Networking session

During this session, participants were divided in groups and provided with ice-breaking questions. The discussion in the different groups covered both the main pressing challenges to non-proliferation and disarmament as well as ways in which the EUNPDC and its members could do to better engage the next generation and young women in the field.


2020 Next Generation Workshop

The EU Non-proliferation and Disarmament Next Generation Workshop was held virtually on 25 November 2020. The event was organized by the Isitituto Affari Internazionali (IAI), on behalf of the EU […]

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The EU Non-proliferation and Disarmament Next Generation Workshop was held virtually on 25 November 2020. The event was organized by the Isitituto Affari Internazionali (IAI), on behalf of the EU Non-Proliferation and Disarmament Consortium.

14 young professionals were selected among over 50 applications to discuss pressing issues of the Arms Control, Non-Proliferation and Disarmament field and present fresh ideas and views on how to address the field’s main challenges. Specifically, this year, the Workshop cover the following topics:

  • The Future of Nuclear Arms Control and Non-Proliferation in an Era of Crumbling Treaties
  • Arms Trade Regulation and the Fight Against Illicit Small Arms and Light Weapons (SALW)
  • Regional Threats to Non-Proliferation and Arms Control
  •  The Impact of Emerging Technologies on International Security and Arms Control: From Cyber Attacks to Autonomous Weapons

Presentations were followed by comments from other participants, including EU officials.

The Workshop brought together over 100 participants from 26 different countries, contributing significantly to the advancement of fresh thinking and news ideas on arms control, non-proliferation and disarmament.

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2019 Next Generation Workshop

  Welcome Addresses Eran Nagan, Incoming Chair of Working Party on Conventional Arms Exports (COARM), European Union External Action Service (EEAS) Federica Dall’Arche, Researcher, Istituto Affari Internazionali (IAI), Rome Emerging […]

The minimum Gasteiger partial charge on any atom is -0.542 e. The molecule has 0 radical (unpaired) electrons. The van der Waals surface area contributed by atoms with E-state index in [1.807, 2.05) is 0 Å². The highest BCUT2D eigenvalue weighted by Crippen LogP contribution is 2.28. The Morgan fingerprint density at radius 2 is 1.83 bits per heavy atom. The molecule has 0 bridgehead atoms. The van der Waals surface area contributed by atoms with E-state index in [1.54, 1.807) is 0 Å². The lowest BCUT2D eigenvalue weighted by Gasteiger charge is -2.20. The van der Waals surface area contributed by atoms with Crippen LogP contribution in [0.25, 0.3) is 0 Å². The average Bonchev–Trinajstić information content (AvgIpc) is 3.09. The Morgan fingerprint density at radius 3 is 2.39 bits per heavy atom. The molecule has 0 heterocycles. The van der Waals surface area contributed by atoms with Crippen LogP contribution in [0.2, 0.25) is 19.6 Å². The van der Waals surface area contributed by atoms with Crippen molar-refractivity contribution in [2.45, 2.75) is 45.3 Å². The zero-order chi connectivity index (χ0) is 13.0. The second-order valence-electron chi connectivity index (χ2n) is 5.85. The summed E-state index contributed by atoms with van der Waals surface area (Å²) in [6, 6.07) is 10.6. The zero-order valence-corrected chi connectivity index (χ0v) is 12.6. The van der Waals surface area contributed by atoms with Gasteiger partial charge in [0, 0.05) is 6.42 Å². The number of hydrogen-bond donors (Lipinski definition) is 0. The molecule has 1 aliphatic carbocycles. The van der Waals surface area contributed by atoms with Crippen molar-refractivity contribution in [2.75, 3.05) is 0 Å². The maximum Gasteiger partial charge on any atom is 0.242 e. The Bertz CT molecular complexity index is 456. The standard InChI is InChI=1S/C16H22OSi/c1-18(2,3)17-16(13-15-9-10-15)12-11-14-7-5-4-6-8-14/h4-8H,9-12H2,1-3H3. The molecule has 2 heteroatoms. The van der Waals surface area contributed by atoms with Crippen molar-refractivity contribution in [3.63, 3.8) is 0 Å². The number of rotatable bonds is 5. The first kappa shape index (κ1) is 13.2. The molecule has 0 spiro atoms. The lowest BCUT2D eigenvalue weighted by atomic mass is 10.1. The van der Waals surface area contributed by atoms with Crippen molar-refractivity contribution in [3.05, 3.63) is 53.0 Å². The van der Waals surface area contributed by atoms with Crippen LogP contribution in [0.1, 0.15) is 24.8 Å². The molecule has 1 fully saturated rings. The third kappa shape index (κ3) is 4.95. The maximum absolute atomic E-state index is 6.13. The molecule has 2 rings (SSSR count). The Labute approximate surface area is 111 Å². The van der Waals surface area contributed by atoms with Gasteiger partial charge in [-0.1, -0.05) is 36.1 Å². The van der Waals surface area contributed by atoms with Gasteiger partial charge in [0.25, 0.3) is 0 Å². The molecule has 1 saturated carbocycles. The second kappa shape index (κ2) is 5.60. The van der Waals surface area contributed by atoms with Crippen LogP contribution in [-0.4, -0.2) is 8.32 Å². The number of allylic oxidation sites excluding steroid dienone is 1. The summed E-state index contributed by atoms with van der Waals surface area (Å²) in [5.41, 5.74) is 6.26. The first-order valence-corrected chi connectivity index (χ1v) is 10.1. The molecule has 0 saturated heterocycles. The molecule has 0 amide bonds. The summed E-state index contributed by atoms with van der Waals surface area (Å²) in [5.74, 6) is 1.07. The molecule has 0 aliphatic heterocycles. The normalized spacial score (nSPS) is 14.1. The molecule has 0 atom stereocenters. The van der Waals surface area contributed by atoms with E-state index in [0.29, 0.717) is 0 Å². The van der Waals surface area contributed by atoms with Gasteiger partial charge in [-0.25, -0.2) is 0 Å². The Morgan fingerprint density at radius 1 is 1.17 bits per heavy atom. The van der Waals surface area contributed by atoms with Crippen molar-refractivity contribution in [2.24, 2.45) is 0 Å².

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  Welcome Addresses Eran Nagan, Incoming Chair of Working Party on Conventional Arms Exports (COARM), European Union External Action Service (EEAS) Federica Dall’Arche, Researcher, Istituto Affari Internazionali (IAI), Rome Emerging Technologies, including Cyber Security Chair: Ettore Greco, Executive Vice-President, Istituto Affari Internazionali (IAI), Rome Speakers: Alexi Drew, Postdoctoral Researcher, King’s College, London Johanna Polle, Researcher, Research Area Arms Control and Emerging Technologies, Institute for Peace Research and Security Policy at the University of Hamburg (IFSH) Federico Variola, PhD Candidate, School of International Relations and Public Affairs (SIRPA) at Fudan University, Shanghai Non-Proliferation and Arms Control in Asia Chair: Névine Schepers, Research Associate, International Institute for Strategic Studies (IISS), London Speakers: Maimuna Ashraf, Research Officer, Center for International Strategic Studies, Islamabad Kanica Rakhra, Consultant, Disarmament and International Security Affairs Division (D&ISA), Ministry of External Affairs of India, New Delhi Elizabeth Yeseul Woo, Developing Scholar, Hudson Institute, Washington D.C. Sayaka Shingu, Assistant Director, Arms Control and Disarmament Division, Disarmament Non-proliferation and Science, Department, Ministry of Foreign Affairs of Japan (MOFA), Tokyo Illicit Trade of Conventional Arms, including SALW Chair: Giovanna Maletta, Researcher, Stockholm International Peace Research Institute (SIPRI) Speakers: Liat Biron, CEO, Forum for Regional Thinking, Tel Aviv Maria Camello, Researcher, Group for Research and Information on Peace and Security (GRIP), Bruxelles Martha Mariana Mendoza Basulto, International Relations Officer, Agency for the Prohibition of Nuclear Weapons in Latin America and the Carribean (OPANAL), Mexico City Non-Proliferation and Arms Control in the Middle East Chair: Federica Dall’Arche, Researcher, Istituto Affari Internazionali (IAI), Rome Speakers: Maximilian Hoell, Policy Fellow and Project Manager, European Leadership Network, London Selim Can Sazak, Resident Fellow, Delma Institute, Abu Dhabi Concluding Remarks Sibylle Bauer, Chair, EU Non-proliferation and Disarmament Consortium /Director of Studies, Armament and Disarmament (SIPRI) Georgios Kritikos, Deputy Head of Disarmament, Non-Proliferation and Arms Control Division, European External Action Service (EEAS)